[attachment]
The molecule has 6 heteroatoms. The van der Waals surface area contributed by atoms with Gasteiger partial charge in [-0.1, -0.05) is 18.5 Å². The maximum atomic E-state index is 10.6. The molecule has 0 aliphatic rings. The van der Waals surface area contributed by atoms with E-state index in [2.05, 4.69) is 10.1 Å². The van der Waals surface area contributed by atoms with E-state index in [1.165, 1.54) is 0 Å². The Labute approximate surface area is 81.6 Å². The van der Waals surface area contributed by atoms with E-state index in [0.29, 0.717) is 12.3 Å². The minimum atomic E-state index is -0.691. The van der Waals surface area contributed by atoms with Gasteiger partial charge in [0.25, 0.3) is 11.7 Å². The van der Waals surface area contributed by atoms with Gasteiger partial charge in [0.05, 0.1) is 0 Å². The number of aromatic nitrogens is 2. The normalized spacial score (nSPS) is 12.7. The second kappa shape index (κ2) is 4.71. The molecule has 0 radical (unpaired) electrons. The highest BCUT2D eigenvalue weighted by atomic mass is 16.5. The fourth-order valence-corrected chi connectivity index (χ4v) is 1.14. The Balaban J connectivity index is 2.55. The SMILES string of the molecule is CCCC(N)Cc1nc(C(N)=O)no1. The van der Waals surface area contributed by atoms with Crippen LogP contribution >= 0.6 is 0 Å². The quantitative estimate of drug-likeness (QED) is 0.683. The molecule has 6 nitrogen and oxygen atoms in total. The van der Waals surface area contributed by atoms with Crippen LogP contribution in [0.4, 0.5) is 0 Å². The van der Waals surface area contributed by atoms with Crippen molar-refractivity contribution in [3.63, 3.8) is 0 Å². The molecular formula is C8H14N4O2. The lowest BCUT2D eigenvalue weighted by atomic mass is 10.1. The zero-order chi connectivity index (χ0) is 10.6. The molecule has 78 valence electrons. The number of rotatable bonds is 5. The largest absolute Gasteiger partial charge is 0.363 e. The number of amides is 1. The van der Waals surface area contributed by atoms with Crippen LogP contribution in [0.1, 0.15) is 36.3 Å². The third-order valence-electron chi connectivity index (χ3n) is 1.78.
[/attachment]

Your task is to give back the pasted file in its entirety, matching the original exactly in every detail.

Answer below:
The molecule has 6 heteroatoms. The van der Waals surface area contributed by atoms with Gasteiger partial charge in [-0.1, -0.05) is 18.5 Å². The maximum atomic E-state index is 10.6. The molecule has 0 aliphatic rings. The van der Waals surface area contributed by atoms with E-state index in [2.05, 4.69) is 10.1 Å². The van der Waals surface area contributed by atoms with E-state index in [1.165, 1.54) is 0 Å². The Labute approximate surface area is 81.6 Å². The van der Waals surface area contributed by atoms with E-state index in [0.29, 0.717) is 12.3 Å². The minimum atomic E-state index is -0.691. The van der Waals surface area contributed by atoms with Gasteiger partial charge in [0.25, 0.3) is 11.7 Å². The van der Waals surface area contributed by atoms with Gasteiger partial charge in [0.05, 0.1) is 0 Å². The number of aromatic nitrogens is 2. The normalized spacial score (nSPS) is 12.7. The second kappa shape index (κ2) is 4.71. The molecule has 0 radical (unpaired) electrons. The highest BCUT2D eigenvalue weighted by atomic mass is 16.5. The fourth-order valence-corrected chi connectivity index (χ4v) is 1.14. The Balaban J connectivity index is 2.55. The SMILES string of the molecule is CCCC(N)Cc1nc(C(N)=O)no1. The van der Waals surface area contributed by atoms with Crippen LogP contribution >= 0.6 is 0 Å². The quantitative estimate of drug-likeness (QED) is 0.683. The molecule has 6 nitrogen and oxygen atoms in total. The van der Waals surface area contributed by atoms with Crippen LogP contribution in [0.4, 0.5) is 0 Å². The van der Waals surface area contributed by atoms with Crippen molar-refractivity contribution in [3.63, 3.8) is 0 Å². The molecular formula is C8H14N4O2. The lowest BCUT2D eigenvalue weighted by atomic mass is 10.1. The zero-order chi connectivity index (χ0) is 10.6. The molecule has 78 valence electrons. The number of rotatable bonds is 5. The largest absolute Gasteiger partial charge is 0.363 e. The number of amides is 1. The van der Waals surface area contributed by atoms with Crippen LogP contribution in [0.1, 0.15) is 36.3 Å². The third-order valence-electron chi connectivity index (χ3n) is 1.78.